By the end of our first season, three full productions were presented at the café, and we kept selling out shows while finding our way. We also explored unique ways of staging in the café. Odd play choices and experimenting with space became common themes as we would later learn.
After the Ives/Shepard opening experiment, that summer we turned to the early work of Peter Shaffer. These two one-act plays required set pieces, props, costumes and stage hands. It was still primitive, but we decided if we wanted to be considered “legitimate” we had to add more elements.
Learning how things work
The first act was “The Private Ear” about a reclusive young man (myself) in love with art and classical music, but awkward with people. His friend (Joe Schuman) sets up a date for him with a fine young girl (Lania Dowers) that begins with promise and ends in despair. This piece mixed slapstick humor with some moments of real drama. We worked all over the café, ironing clothes, making meals, dancing. The second act featured “The Public Eye” with Rob Scharlow, Heather Miller and Michael Fisher. Another clever story with some real sharp dialogue and strong acting. The whole evening was a huge leap forward from our earlier efforts, even though it was long at more than two hours. Still, these plays where well-made and well-received.
By the fall, we produced some short works from the theater of the absurd, this time from John Guare, A.R. Gurney and Elliott Hayes. These shows had people scratching their heads.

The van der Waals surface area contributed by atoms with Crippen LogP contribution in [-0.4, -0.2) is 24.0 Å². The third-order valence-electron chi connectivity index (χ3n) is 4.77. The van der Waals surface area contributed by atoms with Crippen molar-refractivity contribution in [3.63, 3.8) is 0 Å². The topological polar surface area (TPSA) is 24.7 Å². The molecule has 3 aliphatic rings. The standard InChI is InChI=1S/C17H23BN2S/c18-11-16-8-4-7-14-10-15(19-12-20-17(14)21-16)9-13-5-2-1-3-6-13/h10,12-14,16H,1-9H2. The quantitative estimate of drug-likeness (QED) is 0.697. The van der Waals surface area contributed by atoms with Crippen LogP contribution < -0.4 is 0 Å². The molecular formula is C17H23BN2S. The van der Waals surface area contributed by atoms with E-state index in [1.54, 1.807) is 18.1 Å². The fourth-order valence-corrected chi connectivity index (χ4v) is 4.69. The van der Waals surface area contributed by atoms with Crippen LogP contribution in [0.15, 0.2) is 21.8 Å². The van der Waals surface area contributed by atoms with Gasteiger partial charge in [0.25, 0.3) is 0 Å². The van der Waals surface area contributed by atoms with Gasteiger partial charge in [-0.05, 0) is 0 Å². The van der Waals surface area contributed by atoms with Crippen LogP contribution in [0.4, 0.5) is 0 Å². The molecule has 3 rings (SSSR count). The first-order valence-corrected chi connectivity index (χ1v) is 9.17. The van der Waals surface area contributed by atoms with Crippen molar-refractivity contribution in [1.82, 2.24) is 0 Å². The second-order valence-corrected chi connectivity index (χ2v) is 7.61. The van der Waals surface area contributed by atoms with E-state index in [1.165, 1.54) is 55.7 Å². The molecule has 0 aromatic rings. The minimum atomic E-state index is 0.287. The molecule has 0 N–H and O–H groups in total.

Gurney’s “The Golden Fleece” was a clever retelling of the Medea myth, only this time we had Betty (Konnie Kay) and Bill (Joe Schuman) as the chorus. They were like an old vaudeville couple, dancing and joking, while Medea’s story happens offstage. It was cute until we learned that Medea just killed her kids. That silenced the crowd. Guare’s “The Loveliest Afternoon of Year” featured a young couple (myself and Katie Mayberry) in a big city park. He sings and serenades her while trying to navigate the dangers of the city and his own private fears. The other short piece by Hayes was about adultery that played like Harold Pinter – so many intense…some would say…deadening…pauses. I recall the frustration of trying to make this program work and getting irritated by the erratic response from the audience. Full houses would stare at us and small groups would laugh outrageously. It was quite strange, and it was because of the odd plays I was picking.
In many ways, starting a theater company was like attending graduate school, where you conducted extensive research by investigating the history and impact of your subject, and then openly tested out your theories. In this case, we were learning how to produce, present, and sell these shows. At least people were paying for our efforts.
We were lucky, because downtown Arlington Heights was fairly quiet back then. This was before the influx of development came in and changed everything. The streets were filled with family owned businesses, like Vail Street Café, Drummer and Thumbs Bookstore, and Regina’s restaurant. The Janus Theatre was new and cheap ($8 a ticket), so people took a chance on us. But they didn’t have to laugh if they didn’t want to, so we learned the hard way.
It quickly became clear that no matter how excited we were about a play or an idea about how to stage that play, the audience was the final measure of its success. This was the beginning of our push/pull relationship between artistic goals and audience satisfaction.
We ended ’99 with money in our pockets. Actors had been paid. The shows were successful. Local media attention was huge and disproportionate to a modest group of our small size. It was going well even though I felt at sea most of the time. And a familiar phrase from the audience after every show was: “What’s next?” Well, it was time for me to direct something. But what?